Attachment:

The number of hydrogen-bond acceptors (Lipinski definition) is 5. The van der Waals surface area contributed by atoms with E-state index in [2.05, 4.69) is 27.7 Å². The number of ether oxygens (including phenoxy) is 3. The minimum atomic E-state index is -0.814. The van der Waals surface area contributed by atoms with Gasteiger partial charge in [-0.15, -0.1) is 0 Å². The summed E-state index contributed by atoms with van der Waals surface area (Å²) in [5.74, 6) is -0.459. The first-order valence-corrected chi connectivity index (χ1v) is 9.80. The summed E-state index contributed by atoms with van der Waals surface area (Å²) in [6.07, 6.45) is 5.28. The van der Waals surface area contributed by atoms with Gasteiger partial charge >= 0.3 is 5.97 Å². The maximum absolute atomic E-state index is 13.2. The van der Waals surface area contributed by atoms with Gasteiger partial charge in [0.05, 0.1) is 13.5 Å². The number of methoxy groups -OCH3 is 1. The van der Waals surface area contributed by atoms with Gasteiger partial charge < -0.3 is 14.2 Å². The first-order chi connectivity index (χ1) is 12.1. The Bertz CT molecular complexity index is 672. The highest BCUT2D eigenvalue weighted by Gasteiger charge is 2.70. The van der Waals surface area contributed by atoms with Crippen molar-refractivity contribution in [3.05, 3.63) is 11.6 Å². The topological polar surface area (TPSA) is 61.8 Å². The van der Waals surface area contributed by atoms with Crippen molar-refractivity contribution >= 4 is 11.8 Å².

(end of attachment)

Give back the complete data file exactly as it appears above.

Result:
The number of hydrogen-bond acceptors (Lipinski definition) is 5. The van der Waals surface area contributed by atoms with E-state index in [2.05, 4.69) is 27.7 Å². The number of ether oxygens (including phenoxy) is 3. The minimum atomic E-state index is -0.814. The van der Waals surface area contributed by atoms with Gasteiger partial charge in [-0.15, -0.1) is 0 Å². The summed E-state index contributed by atoms with van der Waals surface area (Å²) in [5.74, 6) is -0.459. The first-order valence-corrected chi connectivity index (χ1v) is 9.80. The summed E-state index contributed by atoms with van der Waals surface area (Å²) in [6.07, 6.45) is 5.28. The van der Waals surface area contributed by atoms with Gasteiger partial charge >= 0.3 is 5.97 Å². The maximum absolute atomic E-state index is 13.2. The van der Waals surface area contributed by atoms with Gasteiger partial charge in [0.05, 0.1) is 13.5 Å². The number of methoxy groups -OCH3 is 1. The van der Waals surface area contributed by atoms with Gasteiger partial charge < -0.3 is 14.2 Å². The first-order chi connectivity index (χ1) is 12.1. The Bertz CT molecular complexity index is 672. The highest BCUT2D eigenvalue weighted by Gasteiger charge is 2.70. The van der Waals surface area contributed by atoms with Crippen molar-refractivity contribution in [3.05, 3.63) is 11.6 Å². The topological polar surface area (TPSA) is 61.8 Å². The van der Waals surface area contributed by atoms with Crippen molar-refractivity contribution >= 4 is 11.8 Å².